Saturday, July 26, 2008

Less Costly Variations

With a dish such as Coq au Vin we would expect that to be costly, but there is a way round this. Don't use a whole bird, use either chicken drumsticks, chicken thighs or some of each. Of course we have the problem of paying for the wine, but you never know, someone may give us a bottle now and again, and we could have a go at making some ourselves. It is said that red wine vinegar plus a few cubes of sugar will make a substitute for wine in cooking, so maybe we could experiment a little.
As this dish can be made up to 2 days in advance, then reheated gently but thoroughly before serving, it is a useful recipe to file away.
Cheat's Coq au Vin: serves 4
half a bottle of full bodied red wine
8 chicken thighs or drumsticks
3 tblsp sunflower oil
1 oz (25g) butter
2 tomatoes, roughly chopped
1 oz (25g) plain flour
2 bay leaves
1 sprig thyme
peel from one orange, all pith removed
12 plump prunes, stones removed
salt and pepper
Put the chicken into a dish add the herbs and pour over the wine. Leave for at least an hour (chilled overnight if possible). Remove from the marinade (reserving the liquid and herbs), pat dry and fry in the oil for a few minutes, turning occasionally, until coloured. Add the butter and continue frying until the chicken has caramelised and turned a dark brown colour. Add the tomatoes and cook on high for 2 minutes until they too begin to caramelise. Stir in the flour, and once all the lumps are dispersed, slowly pour in the marinade stirring to thicken, then add just enough water to cover the chicken. Add the herbs and pieces of orange rind, bring to the boil. Remove any scum that comes to the surface. Add the prunes and tip the lot into a casserole dish. Cover partially (not completely) and braise in a low oven (110C, 225F, gas 1/4) for a couple of hours. The liquid should not boil. When the chicken is tender enough to fall from the bones, remove from the oven, and - using a slotted spoon - take the prunes and chicken from the dish and keep warm. Put the juices from the dish into a pan and reduce to a gravy. Season to taste. Pour this over the chicken and prunes and serve with chosen vegetables.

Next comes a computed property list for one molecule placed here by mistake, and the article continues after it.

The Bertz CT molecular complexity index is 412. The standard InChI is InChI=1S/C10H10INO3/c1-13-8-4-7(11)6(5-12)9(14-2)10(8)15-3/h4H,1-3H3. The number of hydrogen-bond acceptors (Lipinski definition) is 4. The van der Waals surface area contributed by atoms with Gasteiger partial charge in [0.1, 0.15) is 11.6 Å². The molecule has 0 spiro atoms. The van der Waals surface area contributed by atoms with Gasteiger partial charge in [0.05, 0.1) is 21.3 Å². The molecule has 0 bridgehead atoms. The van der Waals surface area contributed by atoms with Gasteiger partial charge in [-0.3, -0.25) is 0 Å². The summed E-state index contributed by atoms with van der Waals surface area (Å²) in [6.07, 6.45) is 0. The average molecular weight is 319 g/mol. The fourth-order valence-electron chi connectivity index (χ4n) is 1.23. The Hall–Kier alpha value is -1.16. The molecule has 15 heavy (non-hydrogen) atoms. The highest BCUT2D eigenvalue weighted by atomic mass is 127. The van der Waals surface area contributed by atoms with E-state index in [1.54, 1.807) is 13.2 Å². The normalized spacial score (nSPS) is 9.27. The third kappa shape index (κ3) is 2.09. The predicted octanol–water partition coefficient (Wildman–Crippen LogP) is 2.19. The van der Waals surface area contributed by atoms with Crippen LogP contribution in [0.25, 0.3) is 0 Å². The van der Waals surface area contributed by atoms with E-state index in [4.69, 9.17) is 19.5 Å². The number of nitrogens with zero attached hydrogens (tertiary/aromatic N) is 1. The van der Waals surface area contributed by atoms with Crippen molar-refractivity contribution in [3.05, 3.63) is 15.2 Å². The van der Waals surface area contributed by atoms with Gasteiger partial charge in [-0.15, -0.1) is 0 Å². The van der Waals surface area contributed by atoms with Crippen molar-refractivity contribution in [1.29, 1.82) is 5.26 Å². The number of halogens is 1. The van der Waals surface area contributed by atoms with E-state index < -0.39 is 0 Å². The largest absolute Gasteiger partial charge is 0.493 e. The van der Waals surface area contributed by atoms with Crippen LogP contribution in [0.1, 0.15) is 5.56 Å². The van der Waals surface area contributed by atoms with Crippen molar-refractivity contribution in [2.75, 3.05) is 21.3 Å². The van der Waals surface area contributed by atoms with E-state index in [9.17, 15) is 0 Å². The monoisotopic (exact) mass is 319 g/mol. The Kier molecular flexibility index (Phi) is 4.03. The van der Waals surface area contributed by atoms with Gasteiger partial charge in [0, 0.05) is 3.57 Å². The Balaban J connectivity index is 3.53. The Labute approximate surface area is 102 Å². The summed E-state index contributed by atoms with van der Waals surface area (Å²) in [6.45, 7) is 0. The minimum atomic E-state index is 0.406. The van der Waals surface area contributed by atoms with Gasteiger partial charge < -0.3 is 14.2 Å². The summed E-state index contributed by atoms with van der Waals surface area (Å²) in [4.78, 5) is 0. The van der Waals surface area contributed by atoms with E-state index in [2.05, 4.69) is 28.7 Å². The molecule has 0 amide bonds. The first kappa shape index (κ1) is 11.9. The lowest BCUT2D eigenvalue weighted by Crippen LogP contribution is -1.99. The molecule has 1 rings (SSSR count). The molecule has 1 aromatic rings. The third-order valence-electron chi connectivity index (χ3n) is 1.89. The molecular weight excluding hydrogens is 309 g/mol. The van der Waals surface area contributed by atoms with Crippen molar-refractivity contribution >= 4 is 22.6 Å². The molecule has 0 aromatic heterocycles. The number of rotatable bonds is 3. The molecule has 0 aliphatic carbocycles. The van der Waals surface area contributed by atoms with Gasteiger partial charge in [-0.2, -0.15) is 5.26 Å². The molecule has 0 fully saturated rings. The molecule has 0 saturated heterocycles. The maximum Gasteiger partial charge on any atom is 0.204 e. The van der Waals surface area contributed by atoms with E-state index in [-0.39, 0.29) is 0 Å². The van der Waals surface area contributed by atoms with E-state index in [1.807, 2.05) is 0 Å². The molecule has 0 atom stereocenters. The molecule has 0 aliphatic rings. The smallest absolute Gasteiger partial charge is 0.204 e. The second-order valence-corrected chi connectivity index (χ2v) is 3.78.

This next recipe is virtually a kedgeree, and although this - in the olden days - was normally a breakfast dish, it eats well at supper time, and although normally served when freshly cooked, have found it also eats well cold. For economy use canned salmon, tuna or mackerel rather than the fish given in the recipe, although cooked kippers also work well. With many recipes, the major ingredient depends on whether we can afford it, and if not, ask ourselves what cheaper substitute could be use instead? Personally, if buying the pack of mackerel (as in the recipe), considering that the eggs give extra protein, would suggest using half the pack of mackerel (turn the rest into smoked mackerel pate or use for another dish) and add extra (cheaper) eggs. This dish is even faster to make if you have any left-over cooked rice that could be used.
Speedy Rice Supper: serves 4
10 oz (300g) long-grain rice
1 pint (600ml) hot vegetable or fish stock
1 oz (25g) butter
1 tblsp mild (Korma) curry paste
4 oz (100g) frozen peas, thawed and cooked
150g pack smoked mackerel, skinned
3 tblsp creme fraiche
2 hard-boiled eggs, quartered
freshly ground black pepper
Cook the rice in the stock until tender. Drain well. Melt the butter in a frying pan and stir in the curry paste . Break the mackerel into chunks, stir that in, add the peas and creme fraiche, heat through, season to taste and serve garnished with the eggs.